Women’s rights have brought women all over the world together for decades since the 19th century. It is the fight for equal social, economic, and political status for women along with access to higher education and reproductive rights. Women’s rights are what assure women will not face discrimination based on their sex. Today women have the right to vote, free speech, and most importantly they are free and equal citizens. However, this victory in American history would not have been successful without the strongminded women who risked their lives for their rights.
In the beginning of the 19th century women were born inferior, most women lacked education and resources to challenge their existing social order. Their jobs were limited to child, family, and domestic duties. Their lives consisted of minimal education, and job opportunities. They were not allowed to share their opinions in public and their main job was to support their male family members and husbands. These women knew that their way to empowerment was going to be full of obstacles. But these women had a strong will to change their lifestyles.
In May of 1869, Susan B. Anthony and Elizabeth Cady Stanton created the National Woman Suffrage Association or otherwise called NWSA. The goal of the organization was to achieve voting rights for women by means of a Congressional amendment to the Constitution (Infoplease). Then in November of 1869, Lucy Stone, Henry Blackwell, and others formed the American Woman Suffrage Association or the AWSA. This group’s focus differs a little from the NWSA in that it concentrates exclusively on gaining voting rights for women through amendments to individual state constitutions (Infoplease). In 1890, these two major rival women’s rights organizations decided to put their differences aside to create a merger. The merger of NWSA and AWSA became known as the National American Woman Suffrage Association (NAWSA). These two groups were no longer working by themselves, after 21-years the now stood behind one single national organization(crusade).
Elizabeth Cady Stanton was elected president of NAWSA. But she was not a fan of the administrative duties, so Susan B. Anthony was mostly in charge and led NAWSA from 1890-1892. The strategy of NAWSA’s was to push for suffrage at the state level. They believed that if they went from state to state it would eventually force the federal government to pass the amendment for women’s rights. Slowly things started to change, in the year 1890, Wyoming was the first state to allow women the right to vote in all elections. Between the years 1890 and 1896, Wyoming and Utah added woman’s suffrage into their constitutions. Over a 14-year span, suffragists worked relentlessly and held over 500 campaigns. They achieved multiple referendums but sadly won none of them.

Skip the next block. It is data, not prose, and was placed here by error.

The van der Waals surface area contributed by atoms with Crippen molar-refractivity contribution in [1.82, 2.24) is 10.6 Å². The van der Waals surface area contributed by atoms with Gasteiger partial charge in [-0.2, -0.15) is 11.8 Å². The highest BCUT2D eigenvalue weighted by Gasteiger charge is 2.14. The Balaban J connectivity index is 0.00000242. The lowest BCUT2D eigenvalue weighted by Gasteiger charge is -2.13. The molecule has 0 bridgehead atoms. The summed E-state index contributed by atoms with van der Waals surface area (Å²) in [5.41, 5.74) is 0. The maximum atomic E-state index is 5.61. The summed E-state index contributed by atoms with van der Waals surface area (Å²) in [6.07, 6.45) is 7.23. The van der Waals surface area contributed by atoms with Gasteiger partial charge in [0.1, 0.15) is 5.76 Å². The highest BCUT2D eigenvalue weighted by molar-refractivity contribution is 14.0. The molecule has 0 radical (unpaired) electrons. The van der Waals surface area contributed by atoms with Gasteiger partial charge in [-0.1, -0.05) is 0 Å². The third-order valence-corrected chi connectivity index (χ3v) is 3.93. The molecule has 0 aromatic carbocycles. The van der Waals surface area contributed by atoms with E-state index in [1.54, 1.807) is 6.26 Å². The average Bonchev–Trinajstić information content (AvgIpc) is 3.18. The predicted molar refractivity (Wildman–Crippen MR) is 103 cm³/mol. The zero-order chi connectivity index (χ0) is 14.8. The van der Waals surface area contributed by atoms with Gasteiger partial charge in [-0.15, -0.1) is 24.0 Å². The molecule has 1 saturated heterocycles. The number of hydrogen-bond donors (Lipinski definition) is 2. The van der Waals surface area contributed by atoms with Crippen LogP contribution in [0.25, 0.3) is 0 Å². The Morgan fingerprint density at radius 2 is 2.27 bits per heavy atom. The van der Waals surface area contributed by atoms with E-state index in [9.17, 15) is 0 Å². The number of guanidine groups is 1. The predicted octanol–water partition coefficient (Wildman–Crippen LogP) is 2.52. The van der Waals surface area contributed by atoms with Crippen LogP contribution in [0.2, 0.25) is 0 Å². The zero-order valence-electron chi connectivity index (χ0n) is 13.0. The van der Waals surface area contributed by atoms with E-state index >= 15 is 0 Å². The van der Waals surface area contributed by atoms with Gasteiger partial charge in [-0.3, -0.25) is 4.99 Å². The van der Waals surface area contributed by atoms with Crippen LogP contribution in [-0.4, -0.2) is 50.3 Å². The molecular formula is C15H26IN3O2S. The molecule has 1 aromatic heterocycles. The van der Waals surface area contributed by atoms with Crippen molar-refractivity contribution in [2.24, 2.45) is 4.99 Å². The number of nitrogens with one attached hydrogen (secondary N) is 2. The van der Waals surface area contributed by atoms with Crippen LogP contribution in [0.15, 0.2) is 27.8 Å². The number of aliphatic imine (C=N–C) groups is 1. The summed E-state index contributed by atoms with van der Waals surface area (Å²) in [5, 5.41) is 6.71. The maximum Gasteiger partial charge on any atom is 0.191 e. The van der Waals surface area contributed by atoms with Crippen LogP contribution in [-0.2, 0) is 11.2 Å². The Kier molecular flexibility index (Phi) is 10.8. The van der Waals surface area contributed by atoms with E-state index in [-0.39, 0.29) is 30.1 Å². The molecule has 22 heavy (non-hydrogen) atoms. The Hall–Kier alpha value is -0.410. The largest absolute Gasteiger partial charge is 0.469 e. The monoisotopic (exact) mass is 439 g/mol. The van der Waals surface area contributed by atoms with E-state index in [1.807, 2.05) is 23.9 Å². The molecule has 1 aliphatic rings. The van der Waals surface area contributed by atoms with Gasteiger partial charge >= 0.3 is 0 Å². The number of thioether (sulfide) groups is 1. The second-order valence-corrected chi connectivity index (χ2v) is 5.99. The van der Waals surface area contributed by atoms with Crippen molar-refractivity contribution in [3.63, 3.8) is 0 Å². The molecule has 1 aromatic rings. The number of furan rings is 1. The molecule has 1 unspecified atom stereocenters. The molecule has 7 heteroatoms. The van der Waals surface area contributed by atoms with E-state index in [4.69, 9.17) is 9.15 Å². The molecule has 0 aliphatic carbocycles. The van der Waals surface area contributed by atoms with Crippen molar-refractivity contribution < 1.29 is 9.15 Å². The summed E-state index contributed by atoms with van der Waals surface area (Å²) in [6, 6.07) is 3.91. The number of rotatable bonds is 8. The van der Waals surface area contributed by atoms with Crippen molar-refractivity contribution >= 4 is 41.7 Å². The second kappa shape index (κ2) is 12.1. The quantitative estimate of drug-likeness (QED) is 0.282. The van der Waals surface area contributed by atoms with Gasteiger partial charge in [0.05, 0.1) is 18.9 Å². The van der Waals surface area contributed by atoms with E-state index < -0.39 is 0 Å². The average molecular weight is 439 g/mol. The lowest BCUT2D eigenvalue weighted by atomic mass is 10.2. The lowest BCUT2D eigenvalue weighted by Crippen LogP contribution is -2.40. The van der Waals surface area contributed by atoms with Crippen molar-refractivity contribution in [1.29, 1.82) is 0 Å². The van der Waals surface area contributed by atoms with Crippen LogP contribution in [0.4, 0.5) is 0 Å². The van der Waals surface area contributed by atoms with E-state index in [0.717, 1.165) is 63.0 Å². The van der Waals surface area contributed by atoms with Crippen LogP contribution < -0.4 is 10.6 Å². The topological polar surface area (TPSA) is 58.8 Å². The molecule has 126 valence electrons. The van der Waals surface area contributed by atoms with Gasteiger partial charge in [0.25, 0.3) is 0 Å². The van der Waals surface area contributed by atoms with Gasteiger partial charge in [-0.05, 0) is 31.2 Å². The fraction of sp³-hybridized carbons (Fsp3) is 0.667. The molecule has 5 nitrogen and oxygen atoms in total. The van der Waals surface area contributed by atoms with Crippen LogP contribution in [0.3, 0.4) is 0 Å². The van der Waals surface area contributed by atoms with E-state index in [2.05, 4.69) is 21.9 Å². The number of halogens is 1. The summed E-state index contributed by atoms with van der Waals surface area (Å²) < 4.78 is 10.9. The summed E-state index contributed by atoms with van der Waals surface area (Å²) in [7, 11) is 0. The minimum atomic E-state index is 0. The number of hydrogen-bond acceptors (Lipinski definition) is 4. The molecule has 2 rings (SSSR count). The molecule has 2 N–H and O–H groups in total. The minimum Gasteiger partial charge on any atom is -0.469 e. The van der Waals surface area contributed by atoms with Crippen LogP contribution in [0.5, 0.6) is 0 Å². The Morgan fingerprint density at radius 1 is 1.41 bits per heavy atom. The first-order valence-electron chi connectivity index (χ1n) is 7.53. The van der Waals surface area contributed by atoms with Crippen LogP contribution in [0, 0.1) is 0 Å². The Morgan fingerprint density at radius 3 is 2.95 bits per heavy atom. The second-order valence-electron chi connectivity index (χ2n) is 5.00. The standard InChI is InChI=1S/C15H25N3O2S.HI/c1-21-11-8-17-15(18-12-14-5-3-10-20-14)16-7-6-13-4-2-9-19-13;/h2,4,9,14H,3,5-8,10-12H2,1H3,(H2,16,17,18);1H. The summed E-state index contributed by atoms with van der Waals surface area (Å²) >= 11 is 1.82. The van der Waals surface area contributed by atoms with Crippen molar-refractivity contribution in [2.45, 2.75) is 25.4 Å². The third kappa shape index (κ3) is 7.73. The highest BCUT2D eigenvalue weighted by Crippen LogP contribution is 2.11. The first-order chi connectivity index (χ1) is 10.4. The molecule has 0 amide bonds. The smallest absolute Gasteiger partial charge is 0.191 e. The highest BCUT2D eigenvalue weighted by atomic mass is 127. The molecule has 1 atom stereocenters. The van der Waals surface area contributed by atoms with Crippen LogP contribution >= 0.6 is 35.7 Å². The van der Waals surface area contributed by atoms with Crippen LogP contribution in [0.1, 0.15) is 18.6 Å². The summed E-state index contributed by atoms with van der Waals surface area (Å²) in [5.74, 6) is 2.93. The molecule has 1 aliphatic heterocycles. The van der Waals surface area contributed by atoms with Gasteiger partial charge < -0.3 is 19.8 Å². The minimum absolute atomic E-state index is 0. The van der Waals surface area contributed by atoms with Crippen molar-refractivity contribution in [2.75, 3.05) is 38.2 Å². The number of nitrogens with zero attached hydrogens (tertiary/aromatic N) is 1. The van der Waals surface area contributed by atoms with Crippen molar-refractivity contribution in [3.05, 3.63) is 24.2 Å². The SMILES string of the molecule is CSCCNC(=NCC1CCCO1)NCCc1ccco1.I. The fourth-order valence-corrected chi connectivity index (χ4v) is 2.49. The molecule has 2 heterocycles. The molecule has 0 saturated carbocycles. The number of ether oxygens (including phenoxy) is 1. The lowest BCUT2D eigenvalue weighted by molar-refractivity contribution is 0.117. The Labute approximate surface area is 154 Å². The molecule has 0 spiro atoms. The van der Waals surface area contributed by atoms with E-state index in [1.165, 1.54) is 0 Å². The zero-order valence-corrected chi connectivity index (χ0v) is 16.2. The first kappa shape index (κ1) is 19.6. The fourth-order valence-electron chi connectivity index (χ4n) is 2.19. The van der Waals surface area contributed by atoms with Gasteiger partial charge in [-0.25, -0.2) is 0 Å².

NAWSA consisted of local and state groups from all over the United States. They funded their annual conventions, where suffragists met to talk campaigning, by paying dues to the organization. Women like Rachel Foster Avery spread the word by newsletters with the latest news on women’s suffrage. NAWSA had many connections with the local and national press committees, in turn the press wrote articles supporting the movement and published them in newspapers around the United States.
The next task on NAWSA’s agenda concentrated on colleting votes for women’s rights and drafting fresh new members(crusade). The year is 1900 and every state has passed a legislation that mirrored the New York’s Married Women’s Property Act. This act granted married women more control over their belongings and wages. From 1900 to 1904 NAWSA initiated what was known as the “society plan” to recruit college-educated, privileged, and politically influential members. The group wanted to prepare for the suffrage fight by broadening their education to strengthen their knowledge on the issue at hand. (brittanica).
The circumstances started to change in 1910, when NAWSA organized aggressive state campaigns that did not only reach out to the middle-class, college-educated, privileged, and politicians but also included immigrants and working-class women. Between 1910 and 1912, six states grant women the right to vote with more states to follow. The suffrage movement did not stop there, simultaneously they were gathering more support from national reform groups. In 1915, NAWSA’s ‘Winning Plan’ was proposed, which was based on the principle that each state that gave wo the National Woman’s Party (NWP) was instrumental in raising public awareness of the women’s suffrage campaign.